During my 2014 UK holiday I visited the Buckinghamshire Railway Centre in Quainton.
1 An overview
3 The first thing that strikes the eye when you enter the BRC is its main building. It is Oxford's former Rewley Road station building. Erected by the same builders as from the Crystal Palace similar techniques were used. It was disassembled in 1999 and reerected and restored at BRC in 2002. A remarkable feat, if I may say so.
4 Inside. The space of the station is used well for a shop, refreshments and a seating area. The guise of a station is upheld by a train at the platform.
5 Again a Castle class (see my photo album of my visit to the Didcot Railway Centre). As I have already made quite a few shots from this class I will show only a few general shots here.
8 Originally named Ogmore castle it was renamed Defiant in January 1941, commemorating one of the many types of aircraft which had taken part in the Battle of Britain.
9 The cab was accessible
15 The firebox inside
16 This "Special Saloon" behind the Castle was used by Churchill and Eisenhower. Two such carriages were built for high-speed travel (160 km/h).
19 Kitchen area
22 Communication centre. With even a telephone (imagine ;-)
24 Conference room
27 With a radiooooooo
29 Since I have been to Chartwell (Churchill's house) I feel a connection to the man.
30 Apart from a few school groups there were very few visitors. The museum was op for a "viewing day" which means there was nothing special going on and officially only the meusuem and the open air was accessible. In practice many of the volunteers were so proud of their work that I was often kindly invited in.
31 Two mail cars from the time that Mail and Rail were married.
35 I was kindly invited in and had a good chat with a man who once worked for the mail. I heard some good strong stories. I loved it!
39 One track of the line was broken up. The one remaining track of the line still sees occasional freight traffic.
53 From the footbridge of the old Quainton Road station the Engine Shed was in full view
55 There was a sign saying that the shed was closed but again I was kindly invited in and toured around
56 This is one of the reasons I came: this Sentinel locomotive is special in the sense that it powered by chain instead of conventional rod. It also has a vertical boiler ...
57 ... and a two cylinder vertical steam motor
58 Pity that it was under overhaul but I was nevertheless happy to have seen some of it.
59 This is an outline of how it should look. See it run on this video
60 At the back of the engine shed there were two fireless locomotives under overhaul.
63No 3567 Sydenham is a curiosity: it was built by a builder of (road) traction engines, Aveling & Porter. Based on the same outline they also built this railway locomotive in 1895
65No 2087 is one of the only six members strong OY-1 class by Peckett. It was part of a batch of four built to the order of Courtaulds in 1948.
68 Some tanks in need of a good paint job.
69 ..like this
70This loco was buit for the war department in 1940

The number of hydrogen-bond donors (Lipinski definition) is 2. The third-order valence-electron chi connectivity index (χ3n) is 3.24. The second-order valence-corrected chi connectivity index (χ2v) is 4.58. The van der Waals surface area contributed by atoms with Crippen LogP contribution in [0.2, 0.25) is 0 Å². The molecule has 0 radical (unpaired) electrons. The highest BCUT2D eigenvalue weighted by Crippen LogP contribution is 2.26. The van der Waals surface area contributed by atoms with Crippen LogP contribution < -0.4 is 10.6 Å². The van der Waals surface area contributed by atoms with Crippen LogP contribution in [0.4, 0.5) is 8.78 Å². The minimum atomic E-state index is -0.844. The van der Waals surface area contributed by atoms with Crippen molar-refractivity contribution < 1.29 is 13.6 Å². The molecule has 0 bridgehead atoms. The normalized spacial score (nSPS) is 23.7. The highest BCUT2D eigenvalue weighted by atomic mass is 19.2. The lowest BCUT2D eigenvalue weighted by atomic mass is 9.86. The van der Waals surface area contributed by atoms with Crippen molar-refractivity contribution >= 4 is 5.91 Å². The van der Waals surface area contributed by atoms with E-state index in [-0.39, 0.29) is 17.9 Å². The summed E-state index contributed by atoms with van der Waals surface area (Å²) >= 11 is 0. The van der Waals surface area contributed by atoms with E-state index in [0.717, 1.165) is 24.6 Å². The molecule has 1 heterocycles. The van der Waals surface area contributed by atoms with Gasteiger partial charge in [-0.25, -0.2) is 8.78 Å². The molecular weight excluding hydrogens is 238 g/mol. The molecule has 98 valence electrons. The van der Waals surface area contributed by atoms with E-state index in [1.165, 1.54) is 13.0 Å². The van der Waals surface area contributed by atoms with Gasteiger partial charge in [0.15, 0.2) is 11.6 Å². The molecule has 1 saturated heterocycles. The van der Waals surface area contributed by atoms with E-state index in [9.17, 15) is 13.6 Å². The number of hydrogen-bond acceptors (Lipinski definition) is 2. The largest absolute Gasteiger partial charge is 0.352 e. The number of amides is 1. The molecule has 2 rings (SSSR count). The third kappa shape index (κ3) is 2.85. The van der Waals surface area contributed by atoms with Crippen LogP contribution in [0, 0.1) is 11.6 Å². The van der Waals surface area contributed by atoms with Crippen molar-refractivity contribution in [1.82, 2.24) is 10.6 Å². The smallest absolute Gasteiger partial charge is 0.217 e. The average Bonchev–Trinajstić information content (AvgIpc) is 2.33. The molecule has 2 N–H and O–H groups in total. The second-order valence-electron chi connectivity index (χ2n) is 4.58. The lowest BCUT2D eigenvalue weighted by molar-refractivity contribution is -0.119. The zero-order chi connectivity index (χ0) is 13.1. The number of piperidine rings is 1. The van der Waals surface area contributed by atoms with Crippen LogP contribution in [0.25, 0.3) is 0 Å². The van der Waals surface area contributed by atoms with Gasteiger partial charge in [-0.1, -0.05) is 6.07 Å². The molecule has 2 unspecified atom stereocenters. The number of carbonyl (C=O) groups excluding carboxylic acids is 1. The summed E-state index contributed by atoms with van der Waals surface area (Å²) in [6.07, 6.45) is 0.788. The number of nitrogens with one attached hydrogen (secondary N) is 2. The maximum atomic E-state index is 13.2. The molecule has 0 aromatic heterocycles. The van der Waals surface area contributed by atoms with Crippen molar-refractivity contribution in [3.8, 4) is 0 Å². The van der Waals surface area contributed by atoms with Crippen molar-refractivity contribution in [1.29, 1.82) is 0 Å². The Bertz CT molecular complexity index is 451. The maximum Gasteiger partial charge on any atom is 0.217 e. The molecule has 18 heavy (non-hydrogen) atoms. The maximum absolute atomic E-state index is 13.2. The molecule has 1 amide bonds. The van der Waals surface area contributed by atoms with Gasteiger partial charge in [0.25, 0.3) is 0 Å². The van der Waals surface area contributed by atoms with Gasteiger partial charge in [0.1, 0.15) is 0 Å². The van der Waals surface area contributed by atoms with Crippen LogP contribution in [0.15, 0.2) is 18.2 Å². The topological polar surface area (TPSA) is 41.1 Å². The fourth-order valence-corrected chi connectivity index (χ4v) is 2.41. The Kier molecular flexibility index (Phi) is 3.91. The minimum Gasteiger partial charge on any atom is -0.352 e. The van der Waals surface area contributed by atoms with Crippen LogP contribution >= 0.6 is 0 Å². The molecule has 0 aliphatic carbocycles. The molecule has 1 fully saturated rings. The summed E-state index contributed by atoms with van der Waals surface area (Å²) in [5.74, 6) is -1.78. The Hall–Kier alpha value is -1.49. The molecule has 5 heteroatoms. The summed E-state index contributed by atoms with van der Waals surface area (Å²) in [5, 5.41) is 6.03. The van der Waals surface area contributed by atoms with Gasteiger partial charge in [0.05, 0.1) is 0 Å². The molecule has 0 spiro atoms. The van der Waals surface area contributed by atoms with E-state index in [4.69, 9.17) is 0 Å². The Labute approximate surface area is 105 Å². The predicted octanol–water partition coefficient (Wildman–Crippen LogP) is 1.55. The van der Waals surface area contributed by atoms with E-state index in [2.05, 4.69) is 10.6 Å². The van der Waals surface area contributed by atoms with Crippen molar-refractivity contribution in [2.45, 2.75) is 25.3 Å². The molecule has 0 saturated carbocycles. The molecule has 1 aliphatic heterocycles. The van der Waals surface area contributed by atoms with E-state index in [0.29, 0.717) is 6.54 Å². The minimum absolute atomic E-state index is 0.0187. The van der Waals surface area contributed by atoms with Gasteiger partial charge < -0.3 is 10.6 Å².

74 In this engine the drive passes via a two speed gear box through a single chain to the front axle.
77 The BRS have no less than six Nissen huts, the contents of which will remain a mystery to me as they were not accessible to the general public. I sauntered around for some time but no one caught the bright idea of inviting me in....
80 Inside the museum there is a variety of objects on display
84 One of these Mail Locomotives featured in on of Michael Portillo's "Great British Railway Journeys"
88 If there is one peculiarity of British railways that I may choose to be the most appealing, than it will be the private ownership of goods cars, resulting in very colourful hodgepodge
89 A brake or guards van. Goods wagons were not braked. Only the locomotive and the brake provided braking power to freight. This asked skillful handling of goods trains and also resulted in low train speeds (40 km/h). The brake van was marshalled at the rear of the train so both portions of the train could be brought to a stand in the event of a coupling breaking. This practise slowly died out when trains were fitted with continous brakes which operated from the locomotive, but the phenomenon persisted until as late a 1980.
97 A Mansell wheel set. Special. Well, yeah, sort of, as it had a wooden body, supposedly resulting in a smoother ride. The introduction of steel ended this practise.
98 Another one outside
99 Three small wagon turntables
100 The museum does not only contain rolling stock per se but also various exhibits "more or less" related to railways
121 The smal end of the driving rod with the yellowish metal of the plain bearing. I wonder why this 1948 built locomotive did not get roller bearings. This was common practise in the US since the thirties. It reminds me of a statement I read somewhere: The demise of steam lies no so much in its inefficiency but in the failure to adopt all available techniques to improve its performance.
126 A rare view into the crosshead
128 The rear of the locomotive proper where the three drawbars were to connect to the tender
175 My visit to the BRC was, amongst other reasons, initiated by a photo of this Class 25NC of the South African Railways which I found in "Railways Restored 2013". I found it very impressive and I have dedicated a special photo album to this loco alone.